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Twitter (NYSE: TWTR) stock closed with a 24.56% plunge on Feb. 6, the day after it released earnings. Even though Twitter earnings beat Wall Street estimates, there were two troubling numbers that triggered last week's TWTR stock sell-off.
The first was the company's "timeline views." Timeline views are a measure of user engagement. They measure how many times a Twitter user refreshes a page.
Twitter has said that ad revenue per timeline view is one of the "key metrics" it uses to appraise the health of its business. It tracks Twitter's capacity to make money from that particular engagement.
Feb. 5's Q4 earnings showed that timeline views fell 7% since the previous quarter to $148 billion. On a year-to-year basis, views were up 26%, but the pace substantially declined since Q3's 50%.
The other number haunting Twitter right now is slowing user growth.
The company added 9 million users in the fourth quarter. That puts TWTR's growth rate at 4% over the quarter – another notch in growth deceleration. TWTR saw highs of 10% in Q1 2013, then 7% in the Q2, and 6% in Q3.
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Slow user growth greatly affects revenue collection on the ad segment – fewer users equals fewer ad clicks. And right now, Twitter has roughly one-fifth as many active users as rival Facebook (Nasdaq: FB).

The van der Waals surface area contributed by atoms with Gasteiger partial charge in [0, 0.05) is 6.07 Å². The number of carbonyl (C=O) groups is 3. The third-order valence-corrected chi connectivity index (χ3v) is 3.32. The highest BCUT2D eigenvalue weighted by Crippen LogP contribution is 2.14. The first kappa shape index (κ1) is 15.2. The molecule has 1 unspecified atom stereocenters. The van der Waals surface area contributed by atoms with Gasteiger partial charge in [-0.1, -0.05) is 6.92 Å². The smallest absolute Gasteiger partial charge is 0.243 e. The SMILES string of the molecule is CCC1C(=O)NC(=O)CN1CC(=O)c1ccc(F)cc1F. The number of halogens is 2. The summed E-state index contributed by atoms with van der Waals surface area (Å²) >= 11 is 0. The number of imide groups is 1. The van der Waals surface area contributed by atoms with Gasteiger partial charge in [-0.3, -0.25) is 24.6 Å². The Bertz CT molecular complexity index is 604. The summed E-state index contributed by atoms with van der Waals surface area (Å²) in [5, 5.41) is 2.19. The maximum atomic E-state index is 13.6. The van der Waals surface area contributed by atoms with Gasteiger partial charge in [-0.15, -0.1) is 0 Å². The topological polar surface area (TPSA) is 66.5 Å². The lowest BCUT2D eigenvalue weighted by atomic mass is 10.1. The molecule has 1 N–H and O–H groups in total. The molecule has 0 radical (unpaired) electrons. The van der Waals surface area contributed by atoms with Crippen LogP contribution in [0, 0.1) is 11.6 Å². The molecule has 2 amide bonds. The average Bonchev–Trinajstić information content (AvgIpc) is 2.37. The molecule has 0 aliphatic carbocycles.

Now the overhyped social media sweetheart thinks it can improve earnings problems with a face lift – and some of the changes look a lot like competitors Facebook and Google (Nasdaq: GOOG).
But here's why that won't work.
Twitter's New Look Won't Matter
Twitter attributed the bad numbers, at least in part, to a steep learning curve for the service – Chief Executive Officer Dick Costolo admitted after earnings that Twitter needs to become easier for new users to grasp. For instance, new users have to learn Twitter-specific vocabulary: how to follow a friend, how tweets differ from replies differ from direct messages, how to use hashtags, etc.
So Twitter is testing new features and designs with small, random pools of users right now to combat that problem, according to Mashable.
And the tweaks look an awful lot like Facebook and Google+ elements.